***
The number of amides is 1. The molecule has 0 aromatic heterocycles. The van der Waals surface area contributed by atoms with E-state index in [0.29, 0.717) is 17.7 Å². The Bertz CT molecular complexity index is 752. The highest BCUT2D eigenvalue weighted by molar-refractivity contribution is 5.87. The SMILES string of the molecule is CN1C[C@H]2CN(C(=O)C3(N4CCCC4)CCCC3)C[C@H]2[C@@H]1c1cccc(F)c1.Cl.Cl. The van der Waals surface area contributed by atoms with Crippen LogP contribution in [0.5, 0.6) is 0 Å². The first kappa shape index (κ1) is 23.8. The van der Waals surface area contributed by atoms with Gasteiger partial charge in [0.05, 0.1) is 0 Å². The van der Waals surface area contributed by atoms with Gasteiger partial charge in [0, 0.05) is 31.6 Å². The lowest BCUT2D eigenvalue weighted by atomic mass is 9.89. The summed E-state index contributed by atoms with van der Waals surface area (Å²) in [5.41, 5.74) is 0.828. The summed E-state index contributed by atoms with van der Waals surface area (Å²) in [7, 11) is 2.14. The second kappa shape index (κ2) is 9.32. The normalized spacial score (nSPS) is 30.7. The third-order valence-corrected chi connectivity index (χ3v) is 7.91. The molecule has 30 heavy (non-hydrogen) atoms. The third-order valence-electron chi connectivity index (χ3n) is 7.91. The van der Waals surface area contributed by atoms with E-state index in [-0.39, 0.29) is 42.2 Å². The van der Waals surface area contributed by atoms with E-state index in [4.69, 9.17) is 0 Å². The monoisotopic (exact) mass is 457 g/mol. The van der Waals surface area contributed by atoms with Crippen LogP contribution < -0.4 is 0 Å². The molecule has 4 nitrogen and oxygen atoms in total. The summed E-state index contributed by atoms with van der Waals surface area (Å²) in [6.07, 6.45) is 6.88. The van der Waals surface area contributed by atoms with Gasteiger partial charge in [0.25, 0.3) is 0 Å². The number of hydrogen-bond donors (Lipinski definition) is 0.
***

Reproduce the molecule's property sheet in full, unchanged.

The number of amides is 1. The molecule has 0 aromatic heterocycles. The van der Waals surface area contributed by atoms with E-state index in [0.29, 0.717) is 17.7 Å². The Bertz CT molecular complexity index is 752. The highest BCUT2D eigenvalue weighted by molar-refractivity contribution is 5.87. The SMILES string of the molecule is CN1C[C@H]2CN(C(=O)C3(N4CCCC4)CCCC3)C[C@H]2[C@@H]1c1cccc(F)c1.Cl.Cl. The van der Waals surface area contributed by atoms with Crippen LogP contribution in [0.5, 0.6) is 0 Å². The first kappa shape index (κ1) is 23.8. The van der Waals surface area contributed by atoms with Gasteiger partial charge in [0.05, 0.1) is 0 Å². The van der Waals surface area contributed by atoms with Gasteiger partial charge in [0, 0.05) is 31.6 Å². The lowest BCUT2D eigenvalue weighted by atomic mass is 9.89. The summed E-state index contributed by atoms with van der Waals surface area (Å²) in [5.41, 5.74) is 0.828. The summed E-state index contributed by atoms with van der Waals surface area (Å²) in [7, 11) is 2.14. The second kappa shape index (κ2) is 9.32. The normalized spacial score (nSPS) is 30.7. The third-order valence-corrected chi connectivity index (χ3v) is 7.91. The molecule has 30 heavy (non-hydrogen) atoms. The third-order valence-electron chi connectivity index (χ3n) is 7.91. The van der Waals surface area contributed by atoms with E-state index in [-0.39, 0.29) is 42.2 Å². The van der Waals surface area contributed by atoms with E-state index in [4.69, 9.17) is 0 Å². The monoisotopic (exact) mass is 457 g/mol. The van der Waals surface area contributed by atoms with Crippen LogP contribution < -0.4 is 0 Å². The molecule has 4 nitrogen and oxygen atoms in total. The summed E-state index contributed by atoms with van der Waals surface area (Å²) in [6.07, 6.45) is 6.88. The van der Waals surface area contributed by atoms with Gasteiger partial charge in [0.25, 0.3) is 0 Å². The number of hydrogen-bond donors (Lipinski definition) is 0.